How to Close a Case

By Naomi C. Fujimoto

Law school teaches us many things: a new language, how to find the law, how to analyze, and how to advocate. However, much of the way we carry out the actual nuts and bolts of practicing law is developed through experience and learning from the experiences of others. This is true of the process of closing cases.

Cases are most commonly closed once the substantive legal work is completed. Sometimes it is prudent to close a case after a long period of inactivity. Say your client submits an executed engagement letter but does not provide information needed to begin actual legal work in the case within a reasonable amount of time; rather than leaving the case open indefinitely, you may wish to inform the client that you will close the case if you do not receive the necessary information by a certain date and that you would be happy to reopen the case at a later time. Leaving a case open indefinitely may give rise to later disputes regarding why the work was not done.

It can be trickier to close a case if you begin work and then reach an impasse with the client before completing the case. Nevertheless, sometimes carefully withdrawing and closing the case instead of trying to struggle through until the legal work is completed is truly beneficial to you or the client or both. Withdrawing and closing the case if you and your client have a substantial and intractable disagreement on how to proceed or if you are unable to effectively communicate with your client may limit your liability while freeing the client to pursue the path the client wishes to follow or to find a lawyer who may be a better fit for the client.

An unscientific poll of colleagues indicates that the manner in which we lawyers close our cases ranges from something as informal as simply stamping “FINAL” on the last invoice sent to the client to following a meticulous case-closing checklist and sending out a formal letter to confirm to the client that the case is closed.

For those who go beyond just stamping “FINAL” on the last invoice, the case-closing process may include returning original documents or some or all of the case file to the client, transferring electronic and hard-copy files from active file spaces to archives or inactive file spaces, verifying that all amounts owed by the client or to the client have been paid and that any remaining client monies in the client trust fund account are handled properly, closing the client’s account in the bookkeeping system, and sending out a closing letter to the client.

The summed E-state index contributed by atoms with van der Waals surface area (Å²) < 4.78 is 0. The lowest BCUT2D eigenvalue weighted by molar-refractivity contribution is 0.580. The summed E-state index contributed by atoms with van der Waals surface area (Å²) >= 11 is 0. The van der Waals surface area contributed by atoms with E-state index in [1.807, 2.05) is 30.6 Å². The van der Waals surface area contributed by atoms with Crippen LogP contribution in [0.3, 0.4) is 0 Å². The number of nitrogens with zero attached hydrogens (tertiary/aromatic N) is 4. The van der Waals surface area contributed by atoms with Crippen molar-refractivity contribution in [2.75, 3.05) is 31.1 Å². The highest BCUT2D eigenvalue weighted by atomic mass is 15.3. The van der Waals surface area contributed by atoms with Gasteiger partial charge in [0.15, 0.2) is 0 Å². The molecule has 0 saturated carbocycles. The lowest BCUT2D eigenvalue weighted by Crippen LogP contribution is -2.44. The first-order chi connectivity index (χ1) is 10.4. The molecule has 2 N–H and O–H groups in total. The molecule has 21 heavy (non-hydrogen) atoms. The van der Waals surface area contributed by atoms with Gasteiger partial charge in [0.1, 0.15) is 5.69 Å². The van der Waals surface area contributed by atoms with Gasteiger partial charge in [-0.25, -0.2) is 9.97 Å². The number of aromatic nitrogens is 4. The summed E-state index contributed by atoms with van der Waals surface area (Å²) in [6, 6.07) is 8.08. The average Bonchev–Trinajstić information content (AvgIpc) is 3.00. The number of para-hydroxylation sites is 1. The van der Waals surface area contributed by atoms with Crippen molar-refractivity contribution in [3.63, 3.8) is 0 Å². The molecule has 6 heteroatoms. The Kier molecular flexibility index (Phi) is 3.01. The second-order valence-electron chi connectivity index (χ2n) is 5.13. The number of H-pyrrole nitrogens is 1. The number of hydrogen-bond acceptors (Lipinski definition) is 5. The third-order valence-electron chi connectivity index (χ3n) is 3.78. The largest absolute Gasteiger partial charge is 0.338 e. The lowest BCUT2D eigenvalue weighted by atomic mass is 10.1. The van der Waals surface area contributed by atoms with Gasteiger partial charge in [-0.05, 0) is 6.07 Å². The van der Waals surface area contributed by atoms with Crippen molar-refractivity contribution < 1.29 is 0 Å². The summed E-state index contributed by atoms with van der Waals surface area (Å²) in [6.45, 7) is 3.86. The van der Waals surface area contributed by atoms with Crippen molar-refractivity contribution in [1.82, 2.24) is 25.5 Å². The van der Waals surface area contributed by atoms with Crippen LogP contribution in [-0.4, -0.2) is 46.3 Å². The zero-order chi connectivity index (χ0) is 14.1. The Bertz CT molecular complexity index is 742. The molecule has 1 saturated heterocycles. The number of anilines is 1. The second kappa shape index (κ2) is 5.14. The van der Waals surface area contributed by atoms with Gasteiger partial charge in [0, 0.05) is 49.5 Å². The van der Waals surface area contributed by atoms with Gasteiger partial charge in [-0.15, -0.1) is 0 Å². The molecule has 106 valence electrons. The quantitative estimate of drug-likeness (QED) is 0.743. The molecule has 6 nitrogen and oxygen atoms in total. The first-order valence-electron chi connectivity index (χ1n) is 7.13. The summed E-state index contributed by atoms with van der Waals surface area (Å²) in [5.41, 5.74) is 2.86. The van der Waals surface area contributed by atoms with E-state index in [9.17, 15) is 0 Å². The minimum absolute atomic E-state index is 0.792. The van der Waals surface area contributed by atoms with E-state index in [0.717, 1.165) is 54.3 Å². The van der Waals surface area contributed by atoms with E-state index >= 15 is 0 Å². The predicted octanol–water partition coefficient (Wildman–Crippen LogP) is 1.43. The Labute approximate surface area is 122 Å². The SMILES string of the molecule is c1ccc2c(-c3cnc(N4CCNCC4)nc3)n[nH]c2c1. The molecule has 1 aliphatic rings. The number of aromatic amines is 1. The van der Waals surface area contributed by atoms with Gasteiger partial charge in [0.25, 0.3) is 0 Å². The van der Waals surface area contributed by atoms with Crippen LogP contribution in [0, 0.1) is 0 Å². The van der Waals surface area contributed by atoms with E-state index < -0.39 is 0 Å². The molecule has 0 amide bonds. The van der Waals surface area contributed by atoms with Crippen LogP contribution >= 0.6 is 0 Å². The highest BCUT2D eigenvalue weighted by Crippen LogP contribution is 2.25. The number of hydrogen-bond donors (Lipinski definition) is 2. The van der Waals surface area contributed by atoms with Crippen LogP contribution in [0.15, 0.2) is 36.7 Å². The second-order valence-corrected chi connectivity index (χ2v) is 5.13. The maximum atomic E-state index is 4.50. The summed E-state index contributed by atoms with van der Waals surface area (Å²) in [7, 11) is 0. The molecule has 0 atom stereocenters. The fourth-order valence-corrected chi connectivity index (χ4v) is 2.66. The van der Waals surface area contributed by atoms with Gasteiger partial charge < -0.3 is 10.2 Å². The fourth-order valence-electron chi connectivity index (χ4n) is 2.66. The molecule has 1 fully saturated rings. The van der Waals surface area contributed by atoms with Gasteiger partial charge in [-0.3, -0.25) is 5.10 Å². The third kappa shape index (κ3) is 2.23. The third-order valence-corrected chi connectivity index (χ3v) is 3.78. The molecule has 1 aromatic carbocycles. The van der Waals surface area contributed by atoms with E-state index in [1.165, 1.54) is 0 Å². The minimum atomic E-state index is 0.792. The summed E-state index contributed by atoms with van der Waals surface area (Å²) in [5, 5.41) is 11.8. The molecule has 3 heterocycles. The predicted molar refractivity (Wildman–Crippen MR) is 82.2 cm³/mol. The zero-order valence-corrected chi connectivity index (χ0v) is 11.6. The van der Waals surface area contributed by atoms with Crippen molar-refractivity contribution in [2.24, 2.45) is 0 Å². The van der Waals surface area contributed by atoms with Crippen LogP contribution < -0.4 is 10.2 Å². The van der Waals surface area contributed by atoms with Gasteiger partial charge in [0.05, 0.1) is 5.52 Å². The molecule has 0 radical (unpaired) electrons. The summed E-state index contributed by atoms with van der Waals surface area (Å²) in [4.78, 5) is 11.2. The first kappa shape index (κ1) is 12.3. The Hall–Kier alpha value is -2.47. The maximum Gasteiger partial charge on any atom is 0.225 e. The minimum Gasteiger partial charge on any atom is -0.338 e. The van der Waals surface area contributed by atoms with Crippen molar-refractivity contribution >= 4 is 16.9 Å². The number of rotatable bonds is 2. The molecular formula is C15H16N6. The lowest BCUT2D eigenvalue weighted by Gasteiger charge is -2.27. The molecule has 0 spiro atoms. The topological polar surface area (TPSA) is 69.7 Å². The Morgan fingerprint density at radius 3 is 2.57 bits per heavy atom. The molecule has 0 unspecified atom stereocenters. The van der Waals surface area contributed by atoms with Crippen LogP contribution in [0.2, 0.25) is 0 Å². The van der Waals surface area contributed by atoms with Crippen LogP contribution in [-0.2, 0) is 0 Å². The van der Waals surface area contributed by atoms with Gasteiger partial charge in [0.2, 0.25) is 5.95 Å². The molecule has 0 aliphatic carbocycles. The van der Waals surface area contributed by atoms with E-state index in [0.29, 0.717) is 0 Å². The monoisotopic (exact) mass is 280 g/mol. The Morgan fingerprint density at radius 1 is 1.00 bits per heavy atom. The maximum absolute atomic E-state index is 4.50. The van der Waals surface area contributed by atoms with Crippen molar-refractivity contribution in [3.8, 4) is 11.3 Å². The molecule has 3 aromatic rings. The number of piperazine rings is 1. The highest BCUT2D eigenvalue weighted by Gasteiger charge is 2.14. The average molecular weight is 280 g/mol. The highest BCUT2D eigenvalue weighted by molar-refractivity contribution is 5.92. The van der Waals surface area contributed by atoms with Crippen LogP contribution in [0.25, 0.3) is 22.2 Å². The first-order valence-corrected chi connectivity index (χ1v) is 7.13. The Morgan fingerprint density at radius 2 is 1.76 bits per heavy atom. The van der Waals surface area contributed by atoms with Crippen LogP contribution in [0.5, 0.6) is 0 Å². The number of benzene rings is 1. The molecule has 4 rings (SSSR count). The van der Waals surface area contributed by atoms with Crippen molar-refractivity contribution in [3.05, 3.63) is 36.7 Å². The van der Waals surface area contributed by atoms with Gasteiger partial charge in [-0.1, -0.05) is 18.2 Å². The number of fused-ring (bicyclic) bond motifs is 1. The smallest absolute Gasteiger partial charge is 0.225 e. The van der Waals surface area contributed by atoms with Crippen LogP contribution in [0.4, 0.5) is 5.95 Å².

The closing letter essentially confirms with the client that the case is completed. If you are so inclined, the letter may include an expression of appreciation and a wish to work together again in the future or encouragement for the client to contact you again should a need arise. However, the closing letter is also a good opportunity to confirm your assumptions (CYA) regarding your understandings with the client in the case.

The CYA portion of the closing letter may include:
  • A reiteration of the things that you were engaged to do and a confirmation that those things were in fact done.
  • A statement that the client should let you know by a certain date if the client thinks any part of the case remains unfinished, and that if the client does not so inform you, then the case will be closed.
  • A statement that upon the date the case is closed and the attorney-client relationship is ended, all forward-going communications with the client will no longer be covered by attorney-client privilege. This may seem to be a self-evident result of terminating the attorney-client relationship. However, this issue has actually arisen in a colleague’s case and, as a result, a specific statement to this effect is now included in that lawyer’s closing letter.
  • An IRS Circular 230 legend or language to comply with Circular 230 if the letter contains tax information or tax advice.
  • A listing of documents given to the client. You may wish to note whether the documents are originals, copies, or file-marked copies. Also consider having the client acknowledge receipt of the documents in writing.
  • A confirmation that the client has received money from you if you have given money to the client or are giving money to the client with the termination letter (such as settlement funds or a reimbursement of the remainder of a retainer fee). You may wish to have the client acknowledge in writing the receipt of specific amounts of money and the date when the money was received.